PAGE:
Intergenerational Healing in the Isefra (Oral Poetry) of Kabyle Women in Algeria
My research takes a practice-led approach to translating stories of Kabyle female identity and exploring their erasure. I focus on a Kabyle poetic form, Isefra, which is a type of oral poetry spoken in Kabyle-tongue, taqbaylit. My research also asks how does Isefra hold space for both trauma and healing in Kabyle communities, transcending through the generations, as well as the significance of voice as performance.
Many of the poems I study retell traumas sustained during the French Occupation of Algeria (1830 – 1962) and the Algerian Civil War (1991 – 2002). Initially, I set out to understand Isefra as a tool for expressing intergenerational trauma. Yet Isefra extends beyond articulating traumatic experiences. Isefra is also life-affirming. Poems are dedicated to many rites of passage throughout a Kabyle woman’s life; her wedding, her first menses, childbirth, to more seasonal celebrations such as the olive-picking in November, or the flow of the water springs in Kabylia — tafsut.
These stories act as an album of spoken memories to reacquaint future generations of Kabyle women with their origins; to reinforce their relationship with their culture where the community still sustains erasure and oppression from its colonial past. ‘Intergenerational healing’, therefore, may be much more encompassing in terms of what Isefra does for Kabyle people.
My research works from translation as a central pillar from which the practice and theory emerges. As my background is English-Kabyle, I also meditate on how my positionality acts as its own translation, i.e., how I navigate it within my family, writing on where it intersects or does not intersect with the research. I take an Autoethnographic approach using mixed-media artistic practices to documenting these tensions, as well as the kind of access it gives me within the community.
I am a British-Algerian researcher and artist.
My research focuses on intergenerational healing in the Isefra (oral poetry) of Kabyle women in Algeria. I engage with interdisciplinary practices across analogue photography, emulsion photography, the essay form to articulate narratives around mixed-heritage, ancestral trauma and healing, and working within museum archives. My practice is also concerned with museum ethics and restoration of artefacts belonging to indigenous communities. I am interested in interrogating the term ‘decolonisation’ within these contexts, and how we/who gets to correct digital archives that aim to inform audiences about the origins of an artefact.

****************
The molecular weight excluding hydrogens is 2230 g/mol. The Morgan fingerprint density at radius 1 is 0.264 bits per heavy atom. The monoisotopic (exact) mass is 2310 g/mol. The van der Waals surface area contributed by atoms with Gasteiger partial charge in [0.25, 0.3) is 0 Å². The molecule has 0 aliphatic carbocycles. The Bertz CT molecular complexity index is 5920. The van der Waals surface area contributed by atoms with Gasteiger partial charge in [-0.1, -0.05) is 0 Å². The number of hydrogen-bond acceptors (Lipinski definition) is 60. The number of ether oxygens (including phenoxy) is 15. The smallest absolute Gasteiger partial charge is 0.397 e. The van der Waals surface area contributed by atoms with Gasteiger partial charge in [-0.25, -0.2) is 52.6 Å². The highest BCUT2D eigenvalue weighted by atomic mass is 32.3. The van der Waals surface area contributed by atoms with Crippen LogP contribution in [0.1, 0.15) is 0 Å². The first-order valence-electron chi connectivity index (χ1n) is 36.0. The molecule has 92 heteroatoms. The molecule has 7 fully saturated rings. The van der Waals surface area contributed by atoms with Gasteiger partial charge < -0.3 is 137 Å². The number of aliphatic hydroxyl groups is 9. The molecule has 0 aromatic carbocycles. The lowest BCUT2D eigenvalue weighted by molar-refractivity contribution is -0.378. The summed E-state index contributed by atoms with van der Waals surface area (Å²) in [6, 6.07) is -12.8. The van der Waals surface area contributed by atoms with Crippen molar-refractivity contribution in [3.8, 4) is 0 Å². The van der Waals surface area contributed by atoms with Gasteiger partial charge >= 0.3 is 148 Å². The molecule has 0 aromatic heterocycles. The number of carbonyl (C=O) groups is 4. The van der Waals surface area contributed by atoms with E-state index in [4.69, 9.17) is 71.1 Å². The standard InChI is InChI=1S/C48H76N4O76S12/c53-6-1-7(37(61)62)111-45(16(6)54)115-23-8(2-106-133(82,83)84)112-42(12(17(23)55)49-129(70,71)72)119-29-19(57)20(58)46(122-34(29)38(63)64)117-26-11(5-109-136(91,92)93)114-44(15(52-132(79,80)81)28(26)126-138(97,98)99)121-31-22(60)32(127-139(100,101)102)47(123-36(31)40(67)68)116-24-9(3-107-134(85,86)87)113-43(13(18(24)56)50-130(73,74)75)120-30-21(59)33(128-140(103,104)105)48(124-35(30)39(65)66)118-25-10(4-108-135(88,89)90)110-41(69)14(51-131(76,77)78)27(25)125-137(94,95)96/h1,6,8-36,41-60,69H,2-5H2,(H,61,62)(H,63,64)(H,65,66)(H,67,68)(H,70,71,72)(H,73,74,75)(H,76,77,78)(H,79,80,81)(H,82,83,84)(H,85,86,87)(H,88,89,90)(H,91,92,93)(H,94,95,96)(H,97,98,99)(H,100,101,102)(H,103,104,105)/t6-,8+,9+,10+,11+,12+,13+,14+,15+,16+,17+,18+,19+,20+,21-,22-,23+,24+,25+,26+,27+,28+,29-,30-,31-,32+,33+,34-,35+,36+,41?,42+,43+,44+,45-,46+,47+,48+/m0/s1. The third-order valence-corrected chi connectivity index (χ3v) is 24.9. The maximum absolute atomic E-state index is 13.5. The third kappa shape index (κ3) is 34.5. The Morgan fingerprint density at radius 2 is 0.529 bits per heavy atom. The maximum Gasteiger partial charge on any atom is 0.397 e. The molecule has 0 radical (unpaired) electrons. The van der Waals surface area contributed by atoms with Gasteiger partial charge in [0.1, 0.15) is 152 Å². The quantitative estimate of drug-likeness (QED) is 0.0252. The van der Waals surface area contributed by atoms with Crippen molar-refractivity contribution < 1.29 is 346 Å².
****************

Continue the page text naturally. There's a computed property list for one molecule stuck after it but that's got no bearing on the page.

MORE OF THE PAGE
In the past I have collaborated as a writing mentor, workshop mentor and artist with the British Museum, English Heritage, Shout Out Loud, The Writing Squad, Barbican Young Poets, the Portico Library and Manchester International Festival. I have acted as a Writer-in-Residence at MMU Special Collections Archives and Virtual Translator-in-Residence at National Centre for Writing. My debut pamphlet Notes of a Mongrel’s DNA is forthcoming in 2023 with Hesterglock Press.
Intergenerational trauma, intergenerational healing, psychoanalytic theory, trauma theory, post-colonial theory, decolonisation, translation theory, Autoethnography, Interdisciplinary practice, voice and performance, oral literatures, indigenous narratives, Kabyle women, Algerian history, note-taking, mixed-heritage narratives, mixed-heritage philosophy and positionality.
Areas of expertise
Artistic Practice: poetry, concrete poetry, translation, essay form, analogue photography, collage, sculpture
Research: Kabyle women, mixed-heritage narratives, Isefra, Taqbaylit, Algerian History
|2021||PGCE 14+ English (Literacy & ESOL)||University of Bolton|
|2020||MA Writing||Royal College of Art|
|2018||BA English with Creative Writing||Falmouth University|
- NAWE (National Association of Writers in Education)
- The Writing Squad
- Writer-in-Residence Special Collections Archives – Manchester Metropolitan University
- Workshop Mentor at Falmouth University and Manchester Metropolitan University
- Virtual Translator-in-Residence at National Centre of Writing
- Founding Editor, SOBER. Magazine
- Research Student Teaching Associate 2022 – present (School of Falmouth & Art)
Grants and awards
Falmouth Doctoral Studentship, Falmouth University, 2022